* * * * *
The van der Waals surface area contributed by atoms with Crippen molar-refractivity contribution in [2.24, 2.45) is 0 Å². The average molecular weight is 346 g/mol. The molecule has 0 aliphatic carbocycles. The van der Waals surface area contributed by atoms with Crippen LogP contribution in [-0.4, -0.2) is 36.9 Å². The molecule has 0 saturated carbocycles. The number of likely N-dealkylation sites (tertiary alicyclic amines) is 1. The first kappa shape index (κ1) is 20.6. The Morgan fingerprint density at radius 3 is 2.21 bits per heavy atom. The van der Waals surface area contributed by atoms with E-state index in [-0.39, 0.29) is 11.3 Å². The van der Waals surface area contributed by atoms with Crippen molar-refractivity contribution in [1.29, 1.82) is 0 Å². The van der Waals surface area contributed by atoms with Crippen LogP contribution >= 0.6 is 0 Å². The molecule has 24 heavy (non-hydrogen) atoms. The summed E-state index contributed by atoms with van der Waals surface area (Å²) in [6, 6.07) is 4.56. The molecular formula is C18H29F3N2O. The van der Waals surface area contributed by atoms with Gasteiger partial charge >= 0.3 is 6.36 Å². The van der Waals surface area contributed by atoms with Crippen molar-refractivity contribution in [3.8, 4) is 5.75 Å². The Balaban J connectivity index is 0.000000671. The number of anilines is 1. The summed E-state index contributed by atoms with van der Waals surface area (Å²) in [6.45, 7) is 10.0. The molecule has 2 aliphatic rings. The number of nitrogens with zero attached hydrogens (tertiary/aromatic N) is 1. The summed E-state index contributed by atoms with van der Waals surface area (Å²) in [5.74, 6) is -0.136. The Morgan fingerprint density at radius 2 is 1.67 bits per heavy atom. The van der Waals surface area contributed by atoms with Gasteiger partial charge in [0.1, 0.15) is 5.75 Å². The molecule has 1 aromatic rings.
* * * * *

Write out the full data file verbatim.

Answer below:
The van der Waals surface area contributed by atoms with Crippen molar-refractivity contribution in [2.24, 2.45) is 0 Å². The average molecular weight is 346 g/mol. The molecule has 0 aliphatic carbocycles. The van der Waals surface area contributed by atoms with Crippen LogP contribution in [-0.4, -0.2) is 36.9 Å². The molecule has 0 saturated carbocycles. The number of likely N-dealkylation sites (tertiary alicyclic amines) is 1. The first kappa shape index (κ1) is 20.6. The Morgan fingerprint density at radius 3 is 2.21 bits per heavy atom. The van der Waals surface area contributed by atoms with E-state index in [-0.39, 0.29) is 11.3 Å². The van der Waals surface area contributed by atoms with Crippen molar-refractivity contribution in [1.29, 1.82) is 0 Å². The van der Waals surface area contributed by atoms with Crippen LogP contribution >= 0.6 is 0 Å². The molecule has 24 heavy (non-hydrogen) atoms. The summed E-state index contributed by atoms with van der Waals surface area (Å²) in [6, 6.07) is 4.56. The molecular formula is C18H29F3N2O. The van der Waals surface area contributed by atoms with Gasteiger partial charge >= 0.3 is 6.36 Å². The van der Waals surface area contributed by atoms with Crippen molar-refractivity contribution in [3.8, 4) is 5.75 Å². The Balaban J connectivity index is 0.000000671. The number of anilines is 1. The summed E-state index contributed by atoms with van der Waals surface area (Å²) in [6.45, 7) is 10.0. The molecule has 2 aliphatic rings. The number of nitrogens with zero attached hydrogens (tertiary/aromatic N) is 1. The summed E-state index contributed by atoms with van der Waals surface area (Å²) in [5.74, 6) is -0.136. The Morgan fingerprint density at radius 2 is 1.67 bits per heavy atom. The van der Waals surface area contributed by atoms with Gasteiger partial charge in [0.1, 0.15) is 5.75 Å². The molecule has 1 aromatic rings.